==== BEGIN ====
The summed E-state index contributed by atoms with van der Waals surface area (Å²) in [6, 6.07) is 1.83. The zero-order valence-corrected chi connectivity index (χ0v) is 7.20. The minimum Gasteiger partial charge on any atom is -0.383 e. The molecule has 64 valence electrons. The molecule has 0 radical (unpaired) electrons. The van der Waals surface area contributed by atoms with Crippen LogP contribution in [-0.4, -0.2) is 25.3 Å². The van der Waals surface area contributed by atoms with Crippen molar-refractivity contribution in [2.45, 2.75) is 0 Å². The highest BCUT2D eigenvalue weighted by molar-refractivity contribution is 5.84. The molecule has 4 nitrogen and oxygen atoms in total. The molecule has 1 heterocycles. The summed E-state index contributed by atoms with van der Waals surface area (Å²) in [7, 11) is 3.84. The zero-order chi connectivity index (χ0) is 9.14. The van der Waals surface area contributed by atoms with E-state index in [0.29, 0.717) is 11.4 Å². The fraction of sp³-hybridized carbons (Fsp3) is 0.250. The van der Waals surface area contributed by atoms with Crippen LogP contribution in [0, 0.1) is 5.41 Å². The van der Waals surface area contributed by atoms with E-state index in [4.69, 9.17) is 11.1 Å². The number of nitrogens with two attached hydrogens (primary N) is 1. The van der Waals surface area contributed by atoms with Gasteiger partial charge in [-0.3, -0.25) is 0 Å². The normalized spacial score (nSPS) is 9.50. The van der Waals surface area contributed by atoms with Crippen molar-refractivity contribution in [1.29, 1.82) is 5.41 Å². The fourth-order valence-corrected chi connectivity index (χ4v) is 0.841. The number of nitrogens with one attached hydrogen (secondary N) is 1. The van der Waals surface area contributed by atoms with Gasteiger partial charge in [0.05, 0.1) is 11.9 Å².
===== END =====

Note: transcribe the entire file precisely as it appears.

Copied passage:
The summed E-state index contributed by atoms with van der Waals surface area (Å²) in [6, 6.07) is 1.83. The zero-order valence-corrected chi connectivity index (χ0v) is 7.20. The minimum Gasteiger partial charge on any atom is -0.383 e. The molecule has 64 valence electrons. The molecule has 0 radical (unpaired) electrons. The van der Waals surface area contributed by atoms with Crippen LogP contribution in [-0.4, -0.2) is 25.3 Å². The van der Waals surface area contributed by atoms with Crippen molar-refractivity contribution in [2.45, 2.75) is 0 Å². The highest BCUT2D eigenvalue weighted by molar-refractivity contribution is 5.84. The molecule has 4 nitrogen and oxygen atoms in total. The molecule has 1 heterocycles. The summed E-state index contributed by atoms with van der Waals surface area (Å²) in [7, 11) is 3.84. The zero-order chi connectivity index (χ0) is 9.14. The van der Waals surface area contributed by atoms with E-state index in [0.29, 0.717) is 11.4 Å². The fraction of sp³-hybridized carbons (Fsp3) is 0.250. The van der Waals surface area contributed by atoms with Crippen LogP contribution in [0, 0.1) is 5.41 Å². The van der Waals surface area contributed by atoms with E-state index in [4.69, 9.17) is 11.1 Å². The number of nitrogens with two attached hydrogens (primary N) is 1. The van der Waals surface area contributed by atoms with Gasteiger partial charge in [-0.3, -0.25) is 0 Å². The normalized spacial score (nSPS) is 9.50. The van der Waals surface area contributed by atoms with Crippen molar-refractivity contribution in [1.29, 1.82) is 5.41 Å². The fourth-order valence-corrected chi connectivity index (χ4v) is 0.841. The number of nitrogens with one attached hydrogen (secondary N) is 1. The van der Waals surface area contributed by atoms with Gasteiger partial charge in [0.05, 0.1) is 11.9 Å².